Navin, N. E. Cancer genomics: one cell at a time. Genome Biol. 15, 452 (2014).
Zahn, H. et al. Scalable whole-genome single-cell library preparation without preamplification. Nat. Methods 14, 167–173 (2017).
Gawad, C., Koh, W. & Quake, S. R. Single-cell genome sequencing: current state of the science. Nat. Rev. Genet. 17, 175–188 (2016).
Bakker, B. et al. Single-cell sequencing reveals karyotype heterogeneity in murine and human malignancies. Genome Biol. 17, 115 (2016).
Voet, T. et al. Single-cell paired-end genome sequencing reveals structural variation per cell cycle. Nucleic Acids Res. 41, 6119–6138 (2013).
Zhang, C. Z. et al. Chromothripsis from DNA damage in micronuclei. Nature 522, 179–184 (2015).
Falconer, E. et al. DNA template strand sequencing of single cells maps genomic rearrangements at high resolution. Nat. Methods 9, 1107–1112 (2012).
Porubsky, D. et al. Dense and accurate whole-chromosome haplotyping of individual genomes. Nat. Commun. 8, 1293 (2017).
Sanders, A. D. et al. Characterizing polymorphic inversions in human genomes by single-cell sequencing. Genome Res. 26, 1575–1587 (2016).
Chaisson, M. J. P. et al. Multi-platform discovery of haplotype-resolved structural variation in human genomes. Nat. Commun. 10, 1784 (2019).
Sanders, A. D., Falconer, E., Hills, M., Spierings, D. C. J. & Lansdorp, P. M. Single-cell template strand sequencing by Strand-seq enables the characterization of individual homologs. Nat. Protoc. 12, 1151–1176 (2017).
Yang, L. et al. Diverse mechanisms of somatic structural variations in human cancer genomes. Cell 153, 919–929 (2013).
Li, Y. et al. Patterns of structural variation in human cancer. Preprint at bioRxiv https://doi.org/10.1101/181339 (2017).
Janssen, A., van der Burg, M., Szuhai, K., Kops, G. J. & Medema, R. H. Chromosome segregation errors as a cause of DNA damage and structural chromosome aberrations. Science 333, 1895–1898 (2011).
Mardin, B. R. et al. A cell-based model system links chromothripsis with hyperploidy. Mol. Syst. Biol. 11, 828 (2015).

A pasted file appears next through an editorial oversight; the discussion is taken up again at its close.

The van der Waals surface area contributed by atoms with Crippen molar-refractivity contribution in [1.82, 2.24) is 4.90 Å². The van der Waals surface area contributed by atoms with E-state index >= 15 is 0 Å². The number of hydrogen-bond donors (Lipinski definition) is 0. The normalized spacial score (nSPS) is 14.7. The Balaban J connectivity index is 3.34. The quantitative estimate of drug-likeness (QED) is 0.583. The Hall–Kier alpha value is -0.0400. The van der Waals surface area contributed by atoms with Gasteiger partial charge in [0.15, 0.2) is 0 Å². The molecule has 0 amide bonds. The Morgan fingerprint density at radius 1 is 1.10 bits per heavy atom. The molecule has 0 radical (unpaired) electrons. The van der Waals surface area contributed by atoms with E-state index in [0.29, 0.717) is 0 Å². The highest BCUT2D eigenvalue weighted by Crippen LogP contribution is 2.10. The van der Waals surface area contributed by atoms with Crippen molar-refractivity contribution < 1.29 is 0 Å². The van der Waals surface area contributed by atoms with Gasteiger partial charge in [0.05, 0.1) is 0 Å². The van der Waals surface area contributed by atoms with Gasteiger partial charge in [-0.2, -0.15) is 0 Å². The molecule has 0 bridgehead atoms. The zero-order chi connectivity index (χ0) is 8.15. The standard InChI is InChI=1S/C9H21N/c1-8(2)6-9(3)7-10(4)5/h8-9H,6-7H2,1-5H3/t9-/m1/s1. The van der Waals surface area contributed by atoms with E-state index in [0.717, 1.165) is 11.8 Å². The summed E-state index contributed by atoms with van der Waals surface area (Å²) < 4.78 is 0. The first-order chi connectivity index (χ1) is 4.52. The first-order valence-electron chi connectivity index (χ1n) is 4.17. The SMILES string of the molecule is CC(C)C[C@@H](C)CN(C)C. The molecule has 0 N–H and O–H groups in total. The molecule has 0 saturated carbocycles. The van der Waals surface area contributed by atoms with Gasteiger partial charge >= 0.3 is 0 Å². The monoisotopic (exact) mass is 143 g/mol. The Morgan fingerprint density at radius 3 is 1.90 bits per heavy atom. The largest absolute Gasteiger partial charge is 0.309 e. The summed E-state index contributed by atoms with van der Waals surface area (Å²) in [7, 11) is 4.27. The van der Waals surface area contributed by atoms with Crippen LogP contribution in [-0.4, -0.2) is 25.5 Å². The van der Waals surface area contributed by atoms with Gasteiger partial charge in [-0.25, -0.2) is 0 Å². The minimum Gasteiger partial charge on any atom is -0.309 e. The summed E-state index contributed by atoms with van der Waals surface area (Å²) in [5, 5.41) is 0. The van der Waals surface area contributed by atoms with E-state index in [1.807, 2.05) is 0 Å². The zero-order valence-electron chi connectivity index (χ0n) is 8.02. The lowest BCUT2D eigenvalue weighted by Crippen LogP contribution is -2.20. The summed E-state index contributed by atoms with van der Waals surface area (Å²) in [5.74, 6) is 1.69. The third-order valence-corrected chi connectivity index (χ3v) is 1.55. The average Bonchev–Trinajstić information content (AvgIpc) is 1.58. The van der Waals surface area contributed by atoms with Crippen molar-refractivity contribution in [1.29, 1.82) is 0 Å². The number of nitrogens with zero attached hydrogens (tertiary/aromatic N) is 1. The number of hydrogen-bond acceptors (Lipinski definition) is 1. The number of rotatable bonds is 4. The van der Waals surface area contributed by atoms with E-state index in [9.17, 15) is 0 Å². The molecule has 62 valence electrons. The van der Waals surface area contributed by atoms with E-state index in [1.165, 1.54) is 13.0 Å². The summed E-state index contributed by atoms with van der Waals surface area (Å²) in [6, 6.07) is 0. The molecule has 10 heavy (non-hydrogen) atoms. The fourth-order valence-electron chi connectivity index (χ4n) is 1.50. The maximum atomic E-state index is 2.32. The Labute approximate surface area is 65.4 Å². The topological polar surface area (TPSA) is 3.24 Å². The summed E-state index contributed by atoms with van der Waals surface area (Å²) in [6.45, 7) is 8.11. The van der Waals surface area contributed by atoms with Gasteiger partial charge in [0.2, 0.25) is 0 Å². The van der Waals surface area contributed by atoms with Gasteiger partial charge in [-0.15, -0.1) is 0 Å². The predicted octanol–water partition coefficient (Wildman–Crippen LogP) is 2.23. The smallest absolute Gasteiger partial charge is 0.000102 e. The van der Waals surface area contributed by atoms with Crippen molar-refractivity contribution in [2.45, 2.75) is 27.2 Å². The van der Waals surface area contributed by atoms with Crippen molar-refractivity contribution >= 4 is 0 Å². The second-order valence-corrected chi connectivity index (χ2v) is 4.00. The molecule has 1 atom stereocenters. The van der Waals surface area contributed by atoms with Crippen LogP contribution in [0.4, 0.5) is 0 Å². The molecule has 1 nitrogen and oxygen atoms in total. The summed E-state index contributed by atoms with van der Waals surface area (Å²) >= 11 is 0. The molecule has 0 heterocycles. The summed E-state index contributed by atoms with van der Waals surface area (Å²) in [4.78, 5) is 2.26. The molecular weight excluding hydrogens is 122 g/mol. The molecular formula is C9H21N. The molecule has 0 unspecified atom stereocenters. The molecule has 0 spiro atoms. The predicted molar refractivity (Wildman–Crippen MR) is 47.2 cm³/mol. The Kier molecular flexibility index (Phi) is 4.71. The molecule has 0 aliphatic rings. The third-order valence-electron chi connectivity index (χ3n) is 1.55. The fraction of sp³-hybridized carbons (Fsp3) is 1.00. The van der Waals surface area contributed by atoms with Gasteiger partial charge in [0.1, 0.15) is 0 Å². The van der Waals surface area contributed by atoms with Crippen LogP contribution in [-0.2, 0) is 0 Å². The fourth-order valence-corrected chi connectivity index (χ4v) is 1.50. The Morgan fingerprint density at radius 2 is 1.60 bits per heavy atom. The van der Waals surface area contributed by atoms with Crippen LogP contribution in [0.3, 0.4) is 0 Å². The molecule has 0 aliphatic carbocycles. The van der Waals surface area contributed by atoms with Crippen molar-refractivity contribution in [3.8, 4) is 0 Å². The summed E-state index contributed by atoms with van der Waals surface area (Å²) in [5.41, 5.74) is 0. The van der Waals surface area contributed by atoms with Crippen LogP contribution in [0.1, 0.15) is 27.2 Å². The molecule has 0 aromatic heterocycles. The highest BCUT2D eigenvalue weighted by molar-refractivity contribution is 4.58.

Maciejowski, J., Li, Y., Bosco, N., Campbell, P. J. & de Lange, T. Chromothripsis and kataegis induced by telomere crisis. Cell 163, 1641–1654 (2015).
Riches, A. et al. Neoplastic transformation and cytogenetic changes after Gamma irradiation of human epithelial cells expressing telomerase. Radiat. Res. 155, 222–229 (2001).
Rausch, T. et al. DELLY: structural variant discovery by integrated paired-end and split-read analysis. Bioinformatics 28, i333–i339 (2012).
Hills, M., O’Neill, K., Falconer, E., Brinkman, R. & Lansdorp, P. M. BAIT: Organizing genomes and mapping rearrangements in single cells. Genome Med. 5, 82 (2013).
Amatu, A., Sartore-Bianchi, A. & Siena, S. NTRK gene fusions as novel targets of cancer therapy across multiple tumour types. ESMO Open 1, e000023 (2016).
Zhang, C.-Z., Leibowitz, M. L. & Pellman, D. Chromothripsis and beyond: rapid genome evolution from complex chromosomal rearrangements. Genes Dev. 27, 2513–2530 (2013).
Campbell, P. J. et al. The patterns and dynamics of genomic instability in metastatic pancreatic cancer. Nature 467, 1109–1113 (2010).
Rode, A., Maass, K. K., Willmund, K. V., Lichter, P. & Ernst, A. Chromothripsis in cancer cells: An update. Int. J. Cancer 138, 2322–2333 (2016).
Selvarajah, S. et al. The breakage–fusion–bridge (BFB) cycle as a mechanism for generating genetic heterogeneity in osteosarcoma. Chromosoma 115, 459–467 (2006).
Li, Y. et al. Constitutional and somatic rearrangement of chromosome 21 in acute lymphoblastic leukaemia. Nature 508, 98–102 (2014).
McClintock, B. The stability of broken ends of chromosomes in Zea mays. Genetics 26, 234–282 (1941).
Gisselsson, D. et al. Chromosomal breakage-fusion-bridge events cause genetic intratumor heterogeneity. Proc. Natl Acad. Sci. USA 97, 5357–5362 (2000).
Thompson, S. L., Bakhoum, S. F. & Compton, D. A. Mechanisms of chromosomal instability. Curr. Biol. 20, R285–R295 (2010).